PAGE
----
On Election Day 2008, after casting his vote and predicting a Barack Obama win, Chicago Mayor Richard M. Daley pointed out that the candidate would be the first president with an urban background since Boston's John F. Kennedy in 1960. Within a week of Obama's victory, architects, planners, and designers across the nation were learning of one city-focused campaign pledge that had eluded much comment during the campaign: The Obama/Biden administration will establish an Office of Urban Policy at the White House.
While not specifically noted in the campaign's 83-page "Blueprint for Change," the proposed new executive office was mentioned by then-Sen. Obama in a June 2008 Miami address to the U.S. Conference of Mayors and further explained on the Obama/Biden website (barackobama.com).
Mark Robbins, dean of the School of Architecture at Syracuse University, lauds the decision. As director of design for the National Endowment for the Arts from 1999 to 2002, Robbins recalls, he would sit in meetings with representatives from Housing and Urban Development, the Department of Transportation, and the Environmental Protection Agency where design was regularly marginalized and treated as decor—to be added after the substantial planning, program, and policy decisions were made.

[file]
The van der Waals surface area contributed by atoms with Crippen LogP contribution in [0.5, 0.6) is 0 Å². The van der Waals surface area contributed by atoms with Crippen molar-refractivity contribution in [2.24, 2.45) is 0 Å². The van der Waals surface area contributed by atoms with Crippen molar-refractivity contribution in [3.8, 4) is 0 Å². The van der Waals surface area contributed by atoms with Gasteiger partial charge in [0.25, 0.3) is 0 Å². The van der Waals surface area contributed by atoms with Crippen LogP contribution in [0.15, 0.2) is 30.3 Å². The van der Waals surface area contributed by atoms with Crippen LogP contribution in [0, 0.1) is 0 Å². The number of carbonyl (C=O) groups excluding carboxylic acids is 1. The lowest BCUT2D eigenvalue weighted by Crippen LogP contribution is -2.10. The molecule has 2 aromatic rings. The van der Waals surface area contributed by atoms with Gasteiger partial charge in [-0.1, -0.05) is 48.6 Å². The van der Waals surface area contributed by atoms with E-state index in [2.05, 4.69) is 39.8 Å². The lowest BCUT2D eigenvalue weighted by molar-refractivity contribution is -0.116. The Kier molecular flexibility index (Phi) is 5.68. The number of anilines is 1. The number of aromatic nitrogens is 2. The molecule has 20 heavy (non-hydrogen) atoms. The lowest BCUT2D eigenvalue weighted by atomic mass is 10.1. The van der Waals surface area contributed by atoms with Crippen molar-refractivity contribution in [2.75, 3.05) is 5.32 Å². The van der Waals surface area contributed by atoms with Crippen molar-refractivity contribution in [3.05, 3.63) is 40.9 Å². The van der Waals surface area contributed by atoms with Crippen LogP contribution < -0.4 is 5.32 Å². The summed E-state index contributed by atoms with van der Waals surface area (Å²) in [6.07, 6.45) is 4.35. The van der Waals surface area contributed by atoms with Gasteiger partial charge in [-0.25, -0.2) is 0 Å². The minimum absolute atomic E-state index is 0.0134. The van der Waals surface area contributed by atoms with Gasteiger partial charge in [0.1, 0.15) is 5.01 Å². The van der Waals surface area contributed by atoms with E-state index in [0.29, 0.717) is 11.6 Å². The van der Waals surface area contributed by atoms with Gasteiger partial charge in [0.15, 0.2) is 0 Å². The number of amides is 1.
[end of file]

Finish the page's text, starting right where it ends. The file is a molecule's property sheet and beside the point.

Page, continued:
"In an ideal world," says Robbins, "those agencies would all deal with physical planning as part of their mission." Robbins hopes that the new Office of Urban Policy will bridge the gaps between policy, design, and infrastructure issues.
Not so fast, says John Norquist, president of the Congress for New Urbanism and the 1988–2004 mayor of Milwaukee. The Democrat, who dealt with four presidential administrations and was once described as a "fiscally conservative socialist," derides the Obama/Biden proposal as yet another "czar" position. "You're given this overall authority, but you're not in charge of anything," he says. Rather, Norquist suggests, the new administration should be populated with leaders who understand and value cities.
"The president-elect is from one of the most successful cities, [chief of staff] Rahm Emanuel knows cities, you don't need a czar," says Norquist. Apparently, Norquist was not under consideration for the post, although his doubts about the position's efficacy aren't great enough for him to definitively rule out any interest. "I could probably adjust my attitude if asked to do the job," he says.